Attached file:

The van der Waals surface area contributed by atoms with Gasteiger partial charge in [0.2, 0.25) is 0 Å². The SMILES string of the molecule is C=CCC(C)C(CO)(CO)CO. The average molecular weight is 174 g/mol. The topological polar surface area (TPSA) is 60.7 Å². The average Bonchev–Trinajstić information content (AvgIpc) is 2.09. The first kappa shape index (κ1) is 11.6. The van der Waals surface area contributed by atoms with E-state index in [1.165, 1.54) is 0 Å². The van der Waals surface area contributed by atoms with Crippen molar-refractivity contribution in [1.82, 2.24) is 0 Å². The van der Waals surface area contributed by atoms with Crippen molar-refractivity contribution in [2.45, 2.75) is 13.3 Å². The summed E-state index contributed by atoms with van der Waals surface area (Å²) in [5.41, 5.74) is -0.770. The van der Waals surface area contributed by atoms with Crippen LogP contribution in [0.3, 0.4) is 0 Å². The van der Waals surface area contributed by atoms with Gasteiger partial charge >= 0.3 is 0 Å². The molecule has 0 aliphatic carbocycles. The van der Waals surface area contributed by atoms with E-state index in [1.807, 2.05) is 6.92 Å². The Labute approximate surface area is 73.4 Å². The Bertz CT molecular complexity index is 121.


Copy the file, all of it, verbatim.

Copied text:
The van der Waals surface area contributed by atoms with Gasteiger partial charge in [0.2, 0.25) is 0 Å². The SMILES string of the molecule is C=CCC(C)C(CO)(CO)CO. The average molecular weight is 174 g/mol. The topological polar surface area (TPSA) is 60.7 Å². The average Bonchev–Trinajstić information content (AvgIpc) is 2.09. The first kappa shape index (κ1) is 11.6. The van der Waals surface area contributed by atoms with E-state index in [1.165, 1.54) is 0 Å². The van der Waals surface area contributed by atoms with Crippen molar-refractivity contribution in [1.82, 2.24) is 0 Å². The van der Waals surface area contributed by atoms with Crippen molar-refractivity contribution in [2.45, 2.75) is 13.3 Å². The summed E-state index contributed by atoms with van der Waals surface area (Å²) in [5.41, 5.74) is -0.770. The van der Waals surface area contributed by atoms with Crippen LogP contribution in [0.3, 0.4) is 0 Å². The van der Waals surface area contributed by atoms with Gasteiger partial charge >= 0.3 is 0 Å². The molecule has 0 aliphatic carbocycles. The van der Waals surface area contributed by atoms with E-state index in [1.807, 2.05) is 6.92 Å². The Labute approximate surface area is 73.4 Å². The Bertz CT molecular complexity index is 121.